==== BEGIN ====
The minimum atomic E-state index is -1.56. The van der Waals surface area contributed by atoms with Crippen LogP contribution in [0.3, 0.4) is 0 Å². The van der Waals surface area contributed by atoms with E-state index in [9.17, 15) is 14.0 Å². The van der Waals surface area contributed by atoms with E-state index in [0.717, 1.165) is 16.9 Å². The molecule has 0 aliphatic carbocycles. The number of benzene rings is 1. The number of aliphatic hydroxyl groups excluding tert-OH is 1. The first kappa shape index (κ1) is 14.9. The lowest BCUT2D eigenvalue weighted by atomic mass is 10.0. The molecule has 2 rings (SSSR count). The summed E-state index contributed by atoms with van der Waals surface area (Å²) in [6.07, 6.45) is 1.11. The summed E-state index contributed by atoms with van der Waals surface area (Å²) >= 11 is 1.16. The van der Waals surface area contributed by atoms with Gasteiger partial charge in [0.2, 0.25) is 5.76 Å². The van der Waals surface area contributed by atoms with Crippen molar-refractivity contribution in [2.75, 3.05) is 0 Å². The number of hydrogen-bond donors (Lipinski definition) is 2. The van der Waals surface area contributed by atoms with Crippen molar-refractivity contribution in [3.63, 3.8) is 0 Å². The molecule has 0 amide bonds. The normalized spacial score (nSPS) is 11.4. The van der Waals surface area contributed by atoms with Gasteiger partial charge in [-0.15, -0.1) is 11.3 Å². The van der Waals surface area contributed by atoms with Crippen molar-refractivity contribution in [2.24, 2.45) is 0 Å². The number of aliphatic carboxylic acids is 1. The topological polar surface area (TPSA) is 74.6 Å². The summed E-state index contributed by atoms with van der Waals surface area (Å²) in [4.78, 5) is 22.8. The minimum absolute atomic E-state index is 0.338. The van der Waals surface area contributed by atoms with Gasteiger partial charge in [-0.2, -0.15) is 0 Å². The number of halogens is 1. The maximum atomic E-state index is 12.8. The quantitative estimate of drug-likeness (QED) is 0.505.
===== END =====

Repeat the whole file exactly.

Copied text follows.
The minimum atomic E-state index is -1.56. The van der Waals surface area contributed by atoms with Crippen LogP contribution in [0.3, 0.4) is 0 Å². The van der Waals surface area contributed by atoms with E-state index in [9.17, 15) is 14.0 Å². The van der Waals surface area contributed by atoms with E-state index in [0.717, 1.165) is 16.9 Å². The molecule has 0 aliphatic carbocycles. The number of benzene rings is 1. The number of aliphatic hydroxyl groups excluding tert-OH is 1. The first kappa shape index (κ1) is 14.9. The lowest BCUT2D eigenvalue weighted by atomic mass is 10.0. The molecule has 2 rings (SSSR count). The summed E-state index contributed by atoms with van der Waals surface area (Å²) in [6.07, 6.45) is 1.11. The summed E-state index contributed by atoms with van der Waals surface area (Å²) >= 11 is 1.16. The van der Waals surface area contributed by atoms with Gasteiger partial charge in [0.2, 0.25) is 5.76 Å². The van der Waals surface area contributed by atoms with Crippen molar-refractivity contribution in [2.75, 3.05) is 0 Å². The number of hydrogen-bond donors (Lipinski definition) is 2. The van der Waals surface area contributed by atoms with Crippen molar-refractivity contribution in [3.63, 3.8) is 0 Å². The molecule has 0 amide bonds. The normalized spacial score (nSPS) is 11.4. The van der Waals surface area contributed by atoms with Gasteiger partial charge in [-0.15, -0.1) is 11.3 Å². The van der Waals surface area contributed by atoms with Crippen molar-refractivity contribution in [2.24, 2.45) is 0 Å². The number of aliphatic carboxylic acids is 1. The topological polar surface area (TPSA) is 74.6 Å². The summed E-state index contributed by atoms with van der Waals surface area (Å²) in [4.78, 5) is 22.8. The minimum absolute atomic E-state index is 0.338. The van der Waals surface area contributed by atoms with Gasteiger partial charge in [-0.2, -0.15) is 0 Å². The number of halogens is 1. The maximum atomic E-state index is 12.8. The quantitative estimate of drug-likeness (QED) is 0.505.